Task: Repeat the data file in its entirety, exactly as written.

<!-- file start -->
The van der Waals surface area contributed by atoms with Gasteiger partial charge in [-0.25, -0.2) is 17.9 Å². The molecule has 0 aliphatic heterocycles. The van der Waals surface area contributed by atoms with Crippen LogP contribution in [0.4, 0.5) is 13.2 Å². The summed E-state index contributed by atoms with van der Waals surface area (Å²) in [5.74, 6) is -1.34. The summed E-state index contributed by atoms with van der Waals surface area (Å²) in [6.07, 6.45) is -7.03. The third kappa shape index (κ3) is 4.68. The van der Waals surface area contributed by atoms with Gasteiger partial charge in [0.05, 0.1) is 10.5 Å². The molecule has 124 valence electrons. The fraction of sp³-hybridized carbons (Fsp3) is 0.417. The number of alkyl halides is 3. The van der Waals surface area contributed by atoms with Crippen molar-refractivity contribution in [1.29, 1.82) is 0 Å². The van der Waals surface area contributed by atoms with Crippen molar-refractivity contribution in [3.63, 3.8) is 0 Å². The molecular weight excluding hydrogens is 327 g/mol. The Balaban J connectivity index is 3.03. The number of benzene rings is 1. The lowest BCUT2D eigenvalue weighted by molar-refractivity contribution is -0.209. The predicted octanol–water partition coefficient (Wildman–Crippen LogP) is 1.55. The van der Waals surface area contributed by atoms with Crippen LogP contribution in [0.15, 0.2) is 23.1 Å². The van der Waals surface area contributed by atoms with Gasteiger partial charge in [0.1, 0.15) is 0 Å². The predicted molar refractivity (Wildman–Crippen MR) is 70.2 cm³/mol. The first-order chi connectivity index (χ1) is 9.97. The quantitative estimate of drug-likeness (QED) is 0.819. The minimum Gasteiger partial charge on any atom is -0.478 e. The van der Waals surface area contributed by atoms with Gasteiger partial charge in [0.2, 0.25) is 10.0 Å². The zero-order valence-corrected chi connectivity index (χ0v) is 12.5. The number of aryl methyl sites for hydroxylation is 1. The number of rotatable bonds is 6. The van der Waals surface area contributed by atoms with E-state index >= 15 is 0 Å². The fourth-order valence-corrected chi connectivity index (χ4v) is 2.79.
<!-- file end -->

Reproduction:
The van der Waals surface area contributed by atoms with Gasteiger partial charge in [-0.25, -0.2) is 17.9 Å². The molecule has 0 aliphatic heterocycles. The van der Waals surface area contributed by atoms with Crippen LogP contribution in [0.4, 0.5) is 13.2 Å². The summed E-state index contributed by atoms with van der Waals surface area (Å²) in [5.74, 6) is -1.34. The summed E-state index contributed by atoms with van der Waals surface area (Å²) in [6.07, 6.45) is -7.03. The third kappa shape index (κ3) is 4.68. The van der Waals surface area contributed by atoms with Gasteiger partial charge in [0.05, 0.1) is 10.5 Å². The molecule has 124 valence electrons. The fraction of sp³-hybridized carbons (Fsp3) is 0.417. The number of alkyl halides is 3. The van der Waals surface area contributed by atoms with Crippen molar-refractivity contribution in [1.29, 1.82) is 0 Å². The van der Waals surface area contributed by atoms with Crippen molar-refractivity contribution in [3.63, 3.8) is 0 Å². The molecular weight excluding hydrogens is 327 g/mol. The Balaban J connectivity index is 3.03. The number of benzene rings is 1. The lowest BCUT2D eigenvalue weighted by molar-refractivity contribution is -0.209. The predicted octanol–water partition coefficient (Wildman–Crippen LogP) is 1.55. The van der Waals surface area contributed by atoms with Crippen LogP contribution in [0.15, 0.2) is 23.1 Å². The van der Waals surface area contributed by atoms with Gasteiger partial charge in [0.1, 0.15) is 0 Å². The predicted molar refractivity (Wildman–Crippen MR) is 70.2 cm³/mol. The first-order chi connectivity index (χ1) is 9.97. The quantitative estimate of drug-likeness (QED) is 0.819. The minimum Gasteiger partial charge on any atom is -0.478 e. The van der Waals surface area contributed by atoms with Gasteiger partial charge in [0.2, 0.25) is 10.0 Å². The zero-order valence-corrected chi connectivity index (χ0v) is 12.5. The number of aryl methyl sites for hydroxylation is 1. The number of rotatable bonds is 6. The van der Waals surface area contributed by atoms with E-state index >= 15 is 0 Å². The fourth-order valence-corrected chi connectivity index (χ4v) is 2.79.